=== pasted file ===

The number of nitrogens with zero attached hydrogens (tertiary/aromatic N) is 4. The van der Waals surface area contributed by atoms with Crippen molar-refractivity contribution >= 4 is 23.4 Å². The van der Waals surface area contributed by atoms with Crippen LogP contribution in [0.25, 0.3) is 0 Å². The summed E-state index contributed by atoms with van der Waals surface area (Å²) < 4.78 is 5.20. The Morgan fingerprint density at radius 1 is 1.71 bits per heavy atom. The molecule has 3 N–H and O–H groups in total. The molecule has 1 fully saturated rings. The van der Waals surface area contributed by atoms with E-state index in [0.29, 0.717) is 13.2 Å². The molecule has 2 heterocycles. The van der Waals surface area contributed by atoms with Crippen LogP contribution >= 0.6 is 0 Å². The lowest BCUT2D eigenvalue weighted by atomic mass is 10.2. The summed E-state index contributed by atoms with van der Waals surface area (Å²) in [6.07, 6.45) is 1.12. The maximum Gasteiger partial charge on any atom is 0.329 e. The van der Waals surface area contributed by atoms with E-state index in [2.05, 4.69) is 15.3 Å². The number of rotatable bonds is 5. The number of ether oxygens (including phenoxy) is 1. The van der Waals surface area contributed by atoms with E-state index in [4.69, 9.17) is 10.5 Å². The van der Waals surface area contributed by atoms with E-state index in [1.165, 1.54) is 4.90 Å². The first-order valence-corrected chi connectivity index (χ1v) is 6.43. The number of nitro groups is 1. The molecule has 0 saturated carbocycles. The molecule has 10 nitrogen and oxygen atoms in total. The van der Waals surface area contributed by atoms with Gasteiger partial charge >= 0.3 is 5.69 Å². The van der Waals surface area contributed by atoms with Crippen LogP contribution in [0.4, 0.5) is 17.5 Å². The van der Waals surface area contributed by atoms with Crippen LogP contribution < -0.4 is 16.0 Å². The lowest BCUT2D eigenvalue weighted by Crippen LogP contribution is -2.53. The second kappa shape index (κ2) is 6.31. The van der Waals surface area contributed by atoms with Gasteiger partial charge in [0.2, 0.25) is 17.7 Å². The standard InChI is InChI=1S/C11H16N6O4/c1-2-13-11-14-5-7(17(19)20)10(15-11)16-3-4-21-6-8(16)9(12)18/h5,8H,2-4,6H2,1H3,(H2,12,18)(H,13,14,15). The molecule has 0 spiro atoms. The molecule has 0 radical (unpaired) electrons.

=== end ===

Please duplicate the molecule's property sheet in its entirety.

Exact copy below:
The number of nitrogens with zero attached hydrogens (tertiary/aromatic N) is 4. The van der Waals surface area contributed by atoms with Crippen molar-refractivity contribution >= 4 is 23.4 Å². The van der Waals surface area contributed by atoms with Crippen LogP contribution in [0.25, 0.3) is 0 Å². The summed E-state index contributed by atoms with van der Waals surface area (Å²) < 4.78 is 5.20. The Morgan fingerprint density at radius 1 is 1.71 bits per heavy atom. The molecule has 3 N–H and O–H groups in total. The molecule has 1 fully saturated rings. The van der Waals surface area contributed by atoms with E-state index in [0.29, 0.717) is 13.2 Å². The molecule has 2 heterocycles. The van der Waals surface area contributed by atoms with Crippen LogP contribution >= 0.6 is 0 Å². The lowest BCUT2D eigenvalue weighted by atomic mass is 10.2. The summed E-state index contributed by atoms with van der Waals surface area (Å²) in [6.07, 6.45) is 1.12. The maximum Gasteiger partial charge on any atom is 0.329 e. The van der Waals surface area contributed by atoms with E-state index in [2.05, 4.69) is 15.3 Å². The number of rotatable bonds is 5. The number of ether oxygens (including phenoxy) is 1. The van der Waals surface area contributed by atoms with E-state index in [4.69, 9.17) is 10.5 Å². The van der Waals surface area contributed by atoms with E-state index in [1.165, 1.54) is 4.90 Å². The first-order valence-corrected chi connectivity index (χ1v) is 6.43. The number of nitro groups is 1. The molecule has 0 saturated carbocycles. The molecule has 10 nitrogen and oxygen atoms in total. The van der Waals surface area contributed by atoms with Gasteiger partial charge >= 0.3 is 5.69 Å². The van der Waals surface area contributed by atoms with Crippen LogP contribution in [0.4, 0.5) is 17.5 Å². The van der Waals surface area contributed by atoms with Crippen LogP contribution < -0.4 is 16.0 Å². The lowest BCUT2D eigenvalue weighted by Crippen LogP contribution is -2.53. The second kappa shape index (κ2) is 6.31. The van der Waals surface area contributed by atoms with Gasteiger partial charge in [0.2, 0.25) is 17.7 Å². The standard InChI is InChI=1S/C11H16N6O4/c1-2-13-11-14-5-7(17(19)20)10(15-11)16-3-4-21-6-8(16)9(12)18/h5,8H,2-4,6H2,1H3,(H2,12,18)(H,13,14,15). The molecule has 0 spiro atoms. The molecule has 0 radical (unpaired) electrons.